Gamasutra is part of the Informa Tech Division of Informa PLC

This site is operated by a business or businesses owned by Informa PLC and all copyright resides with them. Informa PLC's registered office is 5 Howick Place, London SW1P 1WG. Registered in England and Wales. Number 8860726.

Gamasutra: The Art & Business of Making Gamesspacer
A Global Phenomenon: Andersson and Judd on Capcom/GRIN's Bionic Commando
View All     RSS
June 13, 2021
arrowPress Releases
June 13, 2021
Games Press
View All     RSS

If you enjoy reading this site, you might also want to check out these UBM Tech sites:


A Global Phenomenon: Andersson and Judd on Capcom/GRIN's Bionic Commando

December 5, 2008 Article Start Previous Page 4 of 5 Next

This is your first console game, so do you see the PC as being a really important platform for this title for you? Or even in the future?

UA: No. I see this more as a console title than anything else. Of course, we've got PC sensibilities, so it's not going to be the average port. We want to make it proper.

It depends on the project we're working on. If it was first-person, I would say something completely different. I think the market and the interest for third-person is lower, but at the same time, the PC version is still fun to play. We've got that playfulness and open-ended stuff going down, so it's still going to be interesting for PC players to pick up.

BJ: From Capcom's perspective, one of the biggest advantages of working with GRIN is that they do have a lot of PC experience. Whereas if you look at the titles we've put out on the PC in the past, they haven't necessarily been optimized at the PC level that they should have been, I think.

So we're trying to also create a pipeline between some of the big PC graphics board makers, CPU makers, etcetera, so we can start focusing on the PC market as well. So this is going to be a good step for us in that direction.

Lost Planet came to Steam, and I think it did pretty all right. I don't know for certain.

BJ ...

Can you say that?

BJ: I didn't say anything. It's the wind! Ask Takeuchi-san about it.

Okay. I will someday. (laughter) Unless I don't.

BJ: Guess you better not forget...

Actually, I would be surprised if it did well, but I thought maybe it did better than I had anticipated.

BJ: People can think a lot of things. (laughter)

UA: Cool game, though. I liked it. It had a lot of cool, different stuff in it.

Did you guys get any design input from Capcom of Japan?

UA: More advice, I would say, and more of having people play the game to their vantage point of if it's too hard, or too complex, or too western.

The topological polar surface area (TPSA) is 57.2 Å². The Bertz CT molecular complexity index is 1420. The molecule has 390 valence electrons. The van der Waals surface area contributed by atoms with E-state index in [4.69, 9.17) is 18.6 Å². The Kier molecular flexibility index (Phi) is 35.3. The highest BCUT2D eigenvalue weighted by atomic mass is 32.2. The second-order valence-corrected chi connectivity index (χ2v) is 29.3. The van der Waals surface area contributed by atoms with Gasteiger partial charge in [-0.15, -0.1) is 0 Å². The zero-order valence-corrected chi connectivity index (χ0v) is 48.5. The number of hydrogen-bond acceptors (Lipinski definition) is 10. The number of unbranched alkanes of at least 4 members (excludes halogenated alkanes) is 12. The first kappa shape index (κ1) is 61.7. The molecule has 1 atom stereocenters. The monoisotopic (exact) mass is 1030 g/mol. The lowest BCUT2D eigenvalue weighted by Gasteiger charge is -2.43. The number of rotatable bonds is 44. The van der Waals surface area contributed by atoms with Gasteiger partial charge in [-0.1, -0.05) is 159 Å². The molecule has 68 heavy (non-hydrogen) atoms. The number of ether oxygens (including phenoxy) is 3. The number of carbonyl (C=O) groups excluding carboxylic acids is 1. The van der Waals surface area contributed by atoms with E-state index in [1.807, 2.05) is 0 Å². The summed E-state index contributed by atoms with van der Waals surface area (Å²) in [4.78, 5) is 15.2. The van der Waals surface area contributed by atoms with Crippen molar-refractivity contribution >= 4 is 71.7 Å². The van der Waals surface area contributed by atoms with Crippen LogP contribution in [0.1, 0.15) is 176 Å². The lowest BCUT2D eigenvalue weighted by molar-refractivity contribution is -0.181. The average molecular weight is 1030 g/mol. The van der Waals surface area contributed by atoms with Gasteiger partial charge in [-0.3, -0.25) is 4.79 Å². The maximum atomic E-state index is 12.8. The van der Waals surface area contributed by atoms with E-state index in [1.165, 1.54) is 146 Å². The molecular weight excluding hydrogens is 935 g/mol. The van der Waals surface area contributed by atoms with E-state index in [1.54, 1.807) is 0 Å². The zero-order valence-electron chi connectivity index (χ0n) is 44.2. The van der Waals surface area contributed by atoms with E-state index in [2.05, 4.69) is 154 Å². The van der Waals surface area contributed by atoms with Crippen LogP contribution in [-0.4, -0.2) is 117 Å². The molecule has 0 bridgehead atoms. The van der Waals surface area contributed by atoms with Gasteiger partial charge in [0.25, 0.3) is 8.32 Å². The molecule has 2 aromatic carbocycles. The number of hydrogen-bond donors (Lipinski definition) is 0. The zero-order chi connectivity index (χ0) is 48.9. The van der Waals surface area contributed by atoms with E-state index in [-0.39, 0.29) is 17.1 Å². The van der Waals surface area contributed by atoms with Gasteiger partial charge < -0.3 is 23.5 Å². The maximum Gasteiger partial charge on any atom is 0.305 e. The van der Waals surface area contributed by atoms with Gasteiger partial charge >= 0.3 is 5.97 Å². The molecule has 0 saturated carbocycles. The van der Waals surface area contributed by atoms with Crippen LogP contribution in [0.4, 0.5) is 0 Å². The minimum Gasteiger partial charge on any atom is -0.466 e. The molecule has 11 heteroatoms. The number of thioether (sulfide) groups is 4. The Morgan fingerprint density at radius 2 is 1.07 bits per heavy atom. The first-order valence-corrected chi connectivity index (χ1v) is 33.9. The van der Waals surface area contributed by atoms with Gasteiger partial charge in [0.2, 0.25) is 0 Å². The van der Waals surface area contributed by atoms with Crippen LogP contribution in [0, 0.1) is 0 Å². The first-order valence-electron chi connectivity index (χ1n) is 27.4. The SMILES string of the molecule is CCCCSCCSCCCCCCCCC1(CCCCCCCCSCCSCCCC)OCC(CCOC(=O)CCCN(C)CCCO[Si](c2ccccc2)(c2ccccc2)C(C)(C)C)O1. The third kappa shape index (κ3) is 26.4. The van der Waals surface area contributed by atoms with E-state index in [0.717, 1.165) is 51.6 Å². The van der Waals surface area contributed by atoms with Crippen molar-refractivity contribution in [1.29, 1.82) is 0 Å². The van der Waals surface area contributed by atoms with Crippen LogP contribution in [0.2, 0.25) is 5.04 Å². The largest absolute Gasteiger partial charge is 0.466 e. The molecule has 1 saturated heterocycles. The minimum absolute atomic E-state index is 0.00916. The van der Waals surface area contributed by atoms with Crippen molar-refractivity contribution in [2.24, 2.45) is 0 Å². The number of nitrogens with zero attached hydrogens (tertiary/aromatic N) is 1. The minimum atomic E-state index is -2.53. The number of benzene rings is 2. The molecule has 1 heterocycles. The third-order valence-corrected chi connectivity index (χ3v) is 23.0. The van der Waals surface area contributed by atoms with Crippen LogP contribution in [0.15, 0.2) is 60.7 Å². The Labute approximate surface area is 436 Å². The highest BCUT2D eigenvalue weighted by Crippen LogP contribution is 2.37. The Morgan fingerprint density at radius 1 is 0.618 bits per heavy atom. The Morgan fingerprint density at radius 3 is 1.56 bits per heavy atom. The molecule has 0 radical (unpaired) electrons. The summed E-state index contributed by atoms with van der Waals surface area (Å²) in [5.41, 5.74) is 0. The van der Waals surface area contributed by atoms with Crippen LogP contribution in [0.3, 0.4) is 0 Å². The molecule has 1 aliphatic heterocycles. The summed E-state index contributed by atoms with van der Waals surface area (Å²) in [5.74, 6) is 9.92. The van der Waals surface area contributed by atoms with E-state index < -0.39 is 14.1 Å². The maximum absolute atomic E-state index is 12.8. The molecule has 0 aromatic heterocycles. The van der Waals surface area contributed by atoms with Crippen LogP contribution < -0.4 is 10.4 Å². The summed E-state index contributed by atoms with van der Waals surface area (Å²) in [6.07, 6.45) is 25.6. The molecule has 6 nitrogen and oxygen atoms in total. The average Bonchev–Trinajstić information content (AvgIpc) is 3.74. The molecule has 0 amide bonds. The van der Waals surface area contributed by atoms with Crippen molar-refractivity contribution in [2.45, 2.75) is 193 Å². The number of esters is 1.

So we tried to hit somewhere where it feels very Capcom-y, and try to get the lowest denominator up, so everybody can play the game, but you can still go pretty far and deep into it.

But we have had a lot of freedom during this project, so that's been great. I don't think that it would be possible otherwise. If we didn't have that freedom making the swing mechanic and the type of setting, it would be just too scary for everyone involved. So that's been great.

What did you think about the process of taking this franchise? The last original installment -- there's some remakes and things -- came out in 1988, and obviously, you guys had to update it and change the characters a bit. Initially, people were freaked out about that, but from a creative standpoint, what did you think about updating the franchise? Was it satisfying?

UA: It was fantastic. It's always fantastic. I think developers in general have a misconception of working with [established] IP. It's like, "Oh, it's terrible! We don't get creative freedom!" and blah blah blah.

And in the end... you always get the freedom to do stuff. It just depends on what level, and what you're focusing on.

We don't necessarily focus on only creating new shit. We try to make good shit instead. So we focus on the gameplay. What's fun to do on [external] IPs, especially stuff like Bionic Commando, is that you get a certain rule set that you have to keep to, and that is very creatively challenging.

So instead of saying, "Oh, we can come up with anything. Okay, Let's do a shooter!" (sarcastically) Oh, that's interesting. That puts you in a certain area, where you have to start using the old noggin. It's more interesting, to me.

BJ: I think that since it's been 20 years and there's never been a 3D version of it, there's still plenty of room to be creative. If you were doing a new Street Fighter game or if you were doing a new Final Fantasy game, what you have to make and what direction you have to go in is already pretty much set.

You can tweak that to a certain degree. But in general, you know it's got to have these characters and they've got to have these moves, so you can't really be creative with that. With BC, it's been so long since it's been gone that it's practically creating an original game, in some ways.

If you have the right vision, you can take a series and radically alter it, like with Resident Evil 4.

BJ: And Metroid Prime.

UA: Good examples.

Article Start Previous Page 4 of 5 Next

Related Jobs

Eyestorm Creative
Eyestorm Creative — Los Angeles, California, United States

Post Producer
Disbelief — Cambridge, Massachusetts, United States

Disbelief — Cambridge, Massachusetts, United States

Senior Programmer
Skybound — Los Angeles, California, United States

Producer (Games)

Loading Comments

loader image